“What the Greeks Started” by Margaret A. Turner

Margaret A. Turner


When Aristotle taught that wisdom is born of suffering,
And we should learn to appreciate the drama
Of our tragic state of mind,
The playwrights went after it,
Dished up tragedy for the populace
Who watched and listened in shock and awe
As babies were drowned,
Husbands stabbed in the bath,
Eyes gouged out,
Bodies left in the searing sun
To be pecked and clawed, cleaned
Down to the bone,
Garments rent in anguish,
Swords turned inward
And cities burned
All off stage, of course.

And, finally, the chorus,
The splendid chorus,
Perhaps in gowns of white
Singing in one voice
The tragedy of hubris,
The tragedy of eros,
The twists of reversal,
Souls burned bright
Catharsis and enlightenment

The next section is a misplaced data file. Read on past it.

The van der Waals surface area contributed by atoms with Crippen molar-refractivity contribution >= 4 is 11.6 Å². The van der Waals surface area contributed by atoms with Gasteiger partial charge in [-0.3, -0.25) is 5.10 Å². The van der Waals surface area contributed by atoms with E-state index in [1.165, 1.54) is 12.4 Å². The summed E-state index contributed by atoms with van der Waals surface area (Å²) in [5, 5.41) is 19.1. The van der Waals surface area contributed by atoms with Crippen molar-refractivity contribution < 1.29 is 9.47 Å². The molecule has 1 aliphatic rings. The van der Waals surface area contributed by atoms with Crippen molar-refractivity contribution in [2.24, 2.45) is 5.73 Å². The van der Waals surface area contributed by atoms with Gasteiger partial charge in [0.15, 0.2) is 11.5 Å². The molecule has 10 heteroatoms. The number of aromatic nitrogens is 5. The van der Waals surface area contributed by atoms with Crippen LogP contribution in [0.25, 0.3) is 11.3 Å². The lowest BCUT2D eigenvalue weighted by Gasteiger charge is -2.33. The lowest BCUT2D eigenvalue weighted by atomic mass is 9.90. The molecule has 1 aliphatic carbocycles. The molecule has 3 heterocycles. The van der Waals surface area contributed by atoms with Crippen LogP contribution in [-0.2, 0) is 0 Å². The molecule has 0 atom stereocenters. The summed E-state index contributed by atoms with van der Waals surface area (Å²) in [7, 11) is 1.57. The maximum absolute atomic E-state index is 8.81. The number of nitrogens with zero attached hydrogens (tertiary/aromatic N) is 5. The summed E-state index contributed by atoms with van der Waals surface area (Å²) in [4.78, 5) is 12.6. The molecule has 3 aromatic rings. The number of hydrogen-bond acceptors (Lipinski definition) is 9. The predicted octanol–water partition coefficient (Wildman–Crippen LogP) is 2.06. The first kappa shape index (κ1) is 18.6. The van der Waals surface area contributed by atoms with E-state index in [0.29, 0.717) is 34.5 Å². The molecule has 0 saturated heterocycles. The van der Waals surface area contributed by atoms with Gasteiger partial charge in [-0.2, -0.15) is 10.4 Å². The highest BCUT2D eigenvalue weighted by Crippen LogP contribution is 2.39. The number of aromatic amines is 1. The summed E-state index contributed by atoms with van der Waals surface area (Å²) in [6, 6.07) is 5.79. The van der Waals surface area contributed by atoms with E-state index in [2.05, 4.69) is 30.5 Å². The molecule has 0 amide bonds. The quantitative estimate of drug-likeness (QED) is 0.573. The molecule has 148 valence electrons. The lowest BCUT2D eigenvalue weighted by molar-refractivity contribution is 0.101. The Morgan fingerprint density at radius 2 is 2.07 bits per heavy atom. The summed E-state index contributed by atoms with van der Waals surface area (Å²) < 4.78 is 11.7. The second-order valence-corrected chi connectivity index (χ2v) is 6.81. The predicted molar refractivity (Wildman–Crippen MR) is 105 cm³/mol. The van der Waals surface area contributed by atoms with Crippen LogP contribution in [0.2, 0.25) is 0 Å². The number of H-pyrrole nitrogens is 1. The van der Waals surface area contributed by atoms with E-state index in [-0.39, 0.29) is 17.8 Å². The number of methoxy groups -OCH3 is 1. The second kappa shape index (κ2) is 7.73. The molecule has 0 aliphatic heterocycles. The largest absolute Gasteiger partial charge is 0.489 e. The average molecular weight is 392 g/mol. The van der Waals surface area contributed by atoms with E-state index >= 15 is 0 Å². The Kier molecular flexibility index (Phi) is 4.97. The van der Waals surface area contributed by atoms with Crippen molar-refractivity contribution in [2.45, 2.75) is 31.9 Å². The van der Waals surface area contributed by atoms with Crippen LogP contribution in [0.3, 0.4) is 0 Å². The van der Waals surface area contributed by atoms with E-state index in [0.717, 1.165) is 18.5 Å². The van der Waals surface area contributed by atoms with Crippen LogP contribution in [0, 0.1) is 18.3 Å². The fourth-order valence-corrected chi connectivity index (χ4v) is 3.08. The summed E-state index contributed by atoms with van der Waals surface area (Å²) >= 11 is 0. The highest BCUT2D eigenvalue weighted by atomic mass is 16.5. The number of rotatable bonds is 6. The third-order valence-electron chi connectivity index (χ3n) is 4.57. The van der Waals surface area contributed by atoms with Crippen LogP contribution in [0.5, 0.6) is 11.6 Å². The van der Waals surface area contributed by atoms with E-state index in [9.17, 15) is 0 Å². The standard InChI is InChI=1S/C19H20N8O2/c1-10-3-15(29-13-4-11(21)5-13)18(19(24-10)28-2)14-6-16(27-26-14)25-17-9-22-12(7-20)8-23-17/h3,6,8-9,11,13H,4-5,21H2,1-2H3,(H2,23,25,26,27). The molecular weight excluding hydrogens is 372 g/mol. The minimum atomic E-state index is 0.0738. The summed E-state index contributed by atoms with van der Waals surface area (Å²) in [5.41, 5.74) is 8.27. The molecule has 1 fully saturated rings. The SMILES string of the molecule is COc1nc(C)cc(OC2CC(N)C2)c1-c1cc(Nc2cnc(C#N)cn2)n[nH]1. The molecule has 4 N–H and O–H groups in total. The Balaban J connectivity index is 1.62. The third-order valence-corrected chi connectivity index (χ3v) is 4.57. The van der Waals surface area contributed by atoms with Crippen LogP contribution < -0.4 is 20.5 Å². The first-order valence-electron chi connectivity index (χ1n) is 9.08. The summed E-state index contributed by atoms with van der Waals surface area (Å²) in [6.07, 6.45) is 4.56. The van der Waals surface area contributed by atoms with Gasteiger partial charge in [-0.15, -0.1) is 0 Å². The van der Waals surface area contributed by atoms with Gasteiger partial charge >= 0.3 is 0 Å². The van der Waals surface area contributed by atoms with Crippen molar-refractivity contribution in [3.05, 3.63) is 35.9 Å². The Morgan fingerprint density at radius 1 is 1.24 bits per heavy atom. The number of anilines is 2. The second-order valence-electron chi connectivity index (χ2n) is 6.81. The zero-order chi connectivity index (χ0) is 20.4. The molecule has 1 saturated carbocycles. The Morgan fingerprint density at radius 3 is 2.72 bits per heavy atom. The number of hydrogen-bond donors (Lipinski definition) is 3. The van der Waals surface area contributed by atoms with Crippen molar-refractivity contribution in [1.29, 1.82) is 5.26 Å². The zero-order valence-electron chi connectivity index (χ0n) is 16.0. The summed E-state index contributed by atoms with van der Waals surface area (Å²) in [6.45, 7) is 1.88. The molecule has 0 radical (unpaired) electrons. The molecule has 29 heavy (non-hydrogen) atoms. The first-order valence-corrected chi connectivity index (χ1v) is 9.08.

Deus ex machina
And, after, we can only guess,
They all went to the beach for a picnic.

But something is missing.
Hey! Grief doesn’t end like that.
It doesn’t end at all.
It sits at the edge of our days,
Waiting, watching,
Ready to seize us once again
With the sight of a blood stain,
The rattle of ice, a slammed door,
Old photos and found letters,
A phone ringing in the night,
The smell of a room, scent of rain,
Rain on the windshield,
Sickening crunch of metal,
The hollow gaze of a frail parent,
Odor of death,
Certain spring days
And autumn light, flowers,
Fragrance and song,
Grief never fails us,
Joins us always
While we laugh and laugh
And picnic at the beach.

from Rattle #23, Summer 2005

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